Get out of town

Ski Skagway for the Buckwheat Classic

One winter, I was sitting in Takhini Hot Springs, a bit north of Whitehorse, Yukon Territory, talking to a family from Anchorage there with their daughter for a ballet audition.

“Where are you from?” she said.

“Skagway,” I replied.

“Where is that?” she asked.

“Alaska,” I said.

She turned to her husband and said, “I told you we needed to get out of Anchorage and see more of the state.”

And so do you.

Winter is a great time to travel throughout Alaska. No RVs on the road, the potholes are filled with snow, and large animals against a snowy background can be spotted before a T-bone.

Plus, there’s hardly anyone else on the road, so you can use what I call the “Anna True Driving Rules” — there’s no one else on the road, use the whole thing. Driving in the middle of the road gives you a 50/50 view of either side, aiding you in spotting any potential roadkill coming your way.

For cross-country skiers, the place to go in the winter is Skagway for the annual Buckwheat Ski Classic, held this year on March 22. It’s a rollicking good time for adults and kids too.

Conjured up one dark, Alaska winter night on a bar napkin, as is most any good idea in Alaska, by two Skagwegians, Buckwheat Donahue and Jeff Brady, the race is as unique as its namesake. Springing from a desire to bring more women into town during the lean winter months, presumably, because those in town were already known, the pair created something so successful that it has endured for 28 years.

A word about the man himself, having retired from running the race several years ago: Buckwheat is the director of the Skagway Visitors Center, but also presents dramatic readings of the work of Robert Service, for which he is well known.

The race begins with the starting pistol going off, closely followed by Buckwheat’s signature wolf howl.

The Buckwheat is held at historic Log Cabin, once a stop on the White Pass route during the Klondike Gold Rush of 1898, on a sliver of land in British Columbia between Alaska and the Yukon. The courses start at staggered times, and for the adults, include 50k, 25k, or 10k races, and for kids, 5k.

Entry fees for an adult that includes racing and T-shirt are $40 before March 1, $45 until March 18, and then $50 on the day of the race. For an adult, including breakfast, T-shirt and banquet dinner, it’s $55, $60, then $65. Children’s fees, with breakfast, T-shirt and banquet dinner are $25, $30, then $35.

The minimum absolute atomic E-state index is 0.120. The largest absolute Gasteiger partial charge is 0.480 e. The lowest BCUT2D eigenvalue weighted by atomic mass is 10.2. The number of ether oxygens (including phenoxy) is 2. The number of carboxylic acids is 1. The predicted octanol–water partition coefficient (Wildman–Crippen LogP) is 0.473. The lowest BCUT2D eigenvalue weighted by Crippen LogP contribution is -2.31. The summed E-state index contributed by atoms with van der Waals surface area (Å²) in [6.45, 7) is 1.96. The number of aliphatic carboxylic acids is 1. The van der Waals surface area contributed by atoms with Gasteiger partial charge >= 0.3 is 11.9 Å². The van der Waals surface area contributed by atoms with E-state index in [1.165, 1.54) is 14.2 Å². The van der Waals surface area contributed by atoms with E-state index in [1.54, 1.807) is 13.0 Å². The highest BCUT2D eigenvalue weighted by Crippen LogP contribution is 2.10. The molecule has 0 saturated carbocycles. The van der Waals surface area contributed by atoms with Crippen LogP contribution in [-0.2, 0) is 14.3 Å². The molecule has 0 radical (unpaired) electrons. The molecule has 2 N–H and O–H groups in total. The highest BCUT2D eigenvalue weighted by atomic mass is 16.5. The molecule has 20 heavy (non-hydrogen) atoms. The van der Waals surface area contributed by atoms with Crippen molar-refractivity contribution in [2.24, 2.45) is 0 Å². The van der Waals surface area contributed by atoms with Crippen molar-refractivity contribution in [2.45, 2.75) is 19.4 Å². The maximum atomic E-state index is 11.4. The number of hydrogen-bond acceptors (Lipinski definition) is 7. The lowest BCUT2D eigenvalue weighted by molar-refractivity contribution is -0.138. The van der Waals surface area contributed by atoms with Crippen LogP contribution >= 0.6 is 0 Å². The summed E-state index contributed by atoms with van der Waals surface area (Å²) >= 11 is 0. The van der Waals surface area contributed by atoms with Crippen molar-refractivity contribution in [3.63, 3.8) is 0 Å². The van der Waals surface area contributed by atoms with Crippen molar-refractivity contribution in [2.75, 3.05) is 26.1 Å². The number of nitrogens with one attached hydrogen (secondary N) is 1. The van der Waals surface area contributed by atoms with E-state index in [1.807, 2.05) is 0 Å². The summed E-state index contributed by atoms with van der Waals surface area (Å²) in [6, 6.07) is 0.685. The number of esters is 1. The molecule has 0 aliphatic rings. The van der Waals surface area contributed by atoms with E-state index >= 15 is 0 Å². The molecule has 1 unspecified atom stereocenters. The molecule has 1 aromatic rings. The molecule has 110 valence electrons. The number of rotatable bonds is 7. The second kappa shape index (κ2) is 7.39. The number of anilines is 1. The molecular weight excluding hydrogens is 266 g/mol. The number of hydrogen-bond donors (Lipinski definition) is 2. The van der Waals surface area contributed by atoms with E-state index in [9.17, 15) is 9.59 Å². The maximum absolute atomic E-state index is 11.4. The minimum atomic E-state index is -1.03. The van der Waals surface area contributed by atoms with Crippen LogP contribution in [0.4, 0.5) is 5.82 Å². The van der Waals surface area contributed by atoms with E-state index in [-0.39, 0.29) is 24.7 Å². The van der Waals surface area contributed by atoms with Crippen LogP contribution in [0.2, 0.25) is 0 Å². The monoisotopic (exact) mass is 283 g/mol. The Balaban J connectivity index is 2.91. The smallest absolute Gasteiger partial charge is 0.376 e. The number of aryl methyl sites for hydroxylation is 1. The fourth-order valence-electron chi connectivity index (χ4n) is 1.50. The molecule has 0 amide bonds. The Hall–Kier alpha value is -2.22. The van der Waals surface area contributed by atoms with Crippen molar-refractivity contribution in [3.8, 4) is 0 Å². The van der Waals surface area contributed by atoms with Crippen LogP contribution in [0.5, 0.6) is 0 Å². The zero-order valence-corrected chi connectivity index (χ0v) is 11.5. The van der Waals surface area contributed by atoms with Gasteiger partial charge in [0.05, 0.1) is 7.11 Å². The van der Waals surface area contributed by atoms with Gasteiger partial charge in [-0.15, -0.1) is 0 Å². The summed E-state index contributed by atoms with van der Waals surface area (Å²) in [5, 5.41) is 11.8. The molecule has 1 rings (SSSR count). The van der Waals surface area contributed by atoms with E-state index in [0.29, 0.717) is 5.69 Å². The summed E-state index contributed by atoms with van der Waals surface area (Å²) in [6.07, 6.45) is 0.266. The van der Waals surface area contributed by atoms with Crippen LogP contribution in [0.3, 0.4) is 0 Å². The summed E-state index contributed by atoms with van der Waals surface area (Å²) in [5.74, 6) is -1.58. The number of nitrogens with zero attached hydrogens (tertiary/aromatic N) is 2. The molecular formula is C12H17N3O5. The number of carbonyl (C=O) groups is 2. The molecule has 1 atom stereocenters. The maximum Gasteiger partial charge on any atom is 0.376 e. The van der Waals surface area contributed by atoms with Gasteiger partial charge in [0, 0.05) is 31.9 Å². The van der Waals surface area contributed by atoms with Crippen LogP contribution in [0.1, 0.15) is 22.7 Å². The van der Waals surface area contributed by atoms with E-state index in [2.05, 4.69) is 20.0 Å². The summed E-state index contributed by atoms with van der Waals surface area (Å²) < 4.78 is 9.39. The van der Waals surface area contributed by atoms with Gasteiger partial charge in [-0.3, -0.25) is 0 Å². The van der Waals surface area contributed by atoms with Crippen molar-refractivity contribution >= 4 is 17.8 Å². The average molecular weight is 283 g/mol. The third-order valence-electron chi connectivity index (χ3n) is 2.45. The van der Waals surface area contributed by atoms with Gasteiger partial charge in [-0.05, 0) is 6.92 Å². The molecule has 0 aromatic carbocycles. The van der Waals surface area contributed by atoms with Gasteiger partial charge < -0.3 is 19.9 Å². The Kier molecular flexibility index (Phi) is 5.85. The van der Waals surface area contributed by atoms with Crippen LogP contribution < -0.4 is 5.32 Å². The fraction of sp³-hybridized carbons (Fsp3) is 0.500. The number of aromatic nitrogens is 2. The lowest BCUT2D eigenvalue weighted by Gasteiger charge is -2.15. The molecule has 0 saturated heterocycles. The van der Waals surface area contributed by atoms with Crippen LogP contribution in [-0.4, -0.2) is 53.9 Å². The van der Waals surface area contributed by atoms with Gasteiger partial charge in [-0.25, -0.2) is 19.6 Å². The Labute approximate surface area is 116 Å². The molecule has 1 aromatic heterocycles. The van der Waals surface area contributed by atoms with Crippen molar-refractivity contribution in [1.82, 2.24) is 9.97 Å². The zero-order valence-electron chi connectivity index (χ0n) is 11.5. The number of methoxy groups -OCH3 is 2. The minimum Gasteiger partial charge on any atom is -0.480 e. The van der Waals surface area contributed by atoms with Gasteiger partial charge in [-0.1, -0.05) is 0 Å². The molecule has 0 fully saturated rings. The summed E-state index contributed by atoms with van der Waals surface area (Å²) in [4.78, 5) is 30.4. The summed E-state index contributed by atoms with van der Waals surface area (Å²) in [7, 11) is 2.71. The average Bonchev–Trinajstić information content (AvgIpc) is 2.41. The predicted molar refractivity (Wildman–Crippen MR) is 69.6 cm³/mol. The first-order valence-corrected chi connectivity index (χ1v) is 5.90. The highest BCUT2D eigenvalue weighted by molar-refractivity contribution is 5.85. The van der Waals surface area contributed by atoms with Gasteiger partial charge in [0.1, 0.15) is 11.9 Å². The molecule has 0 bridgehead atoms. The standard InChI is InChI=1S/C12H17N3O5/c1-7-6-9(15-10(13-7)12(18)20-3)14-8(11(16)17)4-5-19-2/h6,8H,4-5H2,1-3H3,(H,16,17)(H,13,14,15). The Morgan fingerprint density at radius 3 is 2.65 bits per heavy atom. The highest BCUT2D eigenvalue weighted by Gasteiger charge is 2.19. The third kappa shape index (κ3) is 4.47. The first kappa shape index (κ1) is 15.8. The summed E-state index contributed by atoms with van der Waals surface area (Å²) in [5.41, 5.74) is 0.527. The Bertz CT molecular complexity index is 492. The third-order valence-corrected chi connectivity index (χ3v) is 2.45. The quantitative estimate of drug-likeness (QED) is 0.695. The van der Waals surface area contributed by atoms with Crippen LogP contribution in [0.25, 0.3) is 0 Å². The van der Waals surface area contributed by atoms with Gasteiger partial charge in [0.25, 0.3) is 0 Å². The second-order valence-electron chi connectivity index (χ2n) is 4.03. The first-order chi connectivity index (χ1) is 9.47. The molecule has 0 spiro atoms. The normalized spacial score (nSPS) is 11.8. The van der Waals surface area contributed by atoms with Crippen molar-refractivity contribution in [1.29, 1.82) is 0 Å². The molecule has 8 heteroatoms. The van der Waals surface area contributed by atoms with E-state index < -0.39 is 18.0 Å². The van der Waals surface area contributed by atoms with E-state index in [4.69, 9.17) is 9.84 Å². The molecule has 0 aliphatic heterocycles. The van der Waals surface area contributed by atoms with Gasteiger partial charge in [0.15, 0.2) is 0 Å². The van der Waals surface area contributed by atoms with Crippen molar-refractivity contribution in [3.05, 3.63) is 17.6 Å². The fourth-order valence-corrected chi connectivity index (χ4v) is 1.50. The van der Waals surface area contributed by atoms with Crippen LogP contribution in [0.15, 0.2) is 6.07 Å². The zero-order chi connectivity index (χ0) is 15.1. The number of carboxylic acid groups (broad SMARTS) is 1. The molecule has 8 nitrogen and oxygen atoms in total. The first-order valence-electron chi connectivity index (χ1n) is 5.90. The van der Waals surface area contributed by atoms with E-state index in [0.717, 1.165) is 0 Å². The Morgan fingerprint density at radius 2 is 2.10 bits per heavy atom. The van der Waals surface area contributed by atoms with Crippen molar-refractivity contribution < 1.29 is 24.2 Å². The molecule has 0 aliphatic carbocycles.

Note here that it’s in Canada, so you must have your passport to enter.

Every year is themed, and 2014 is “Life is a Circus.” It’s reflected in the halfway aide station that intersects the adult courses, and offers refreshments in the form of snacks and various libations.

Every year, there’s a spectacular snow sculpture. One year it was a huge Sphinx listening to a giant iPod, with stairs through its mouth and a sliding chute out the back. Children loved it, and so did some adults.

The snow-carving team will be in action as you read this edition, forming the walls for a gigantic circus tent that will house life-sized animals, perhaps even a bear.

Men in kilts are a common sight at this race, but be on the lookout for the one with a double-pocket hip pack, carrying two bottles of Lagavulin Scotch to warm you up.

There’s even a special category, DNF, which means the skier failed to even register on the timer because they were having so much fun at the aide station.

There’s a race day pancake breakfast, and an awards banquet that night, with both carnivore and vegetarian meals, and homemade pie. And later, a dance for those still willing and able to move.

To get to Skagway, you either fly into Juneau, and take a 6 ½-hour ferry ride along the gorgeous Lynn Canal, past whales and dolphins, and the picaresque Eldred Rock Lighthouse, or do the 18-hour drive down.

Visit for more information and where to stay. If hotel rooms are booked, a local will take you in, check on the website.

Billed as “a race designed for the lazy, the infirm and the few who are fast,” it’s perfect for boomers, who, while they are aging, are still wanting to test themselves.

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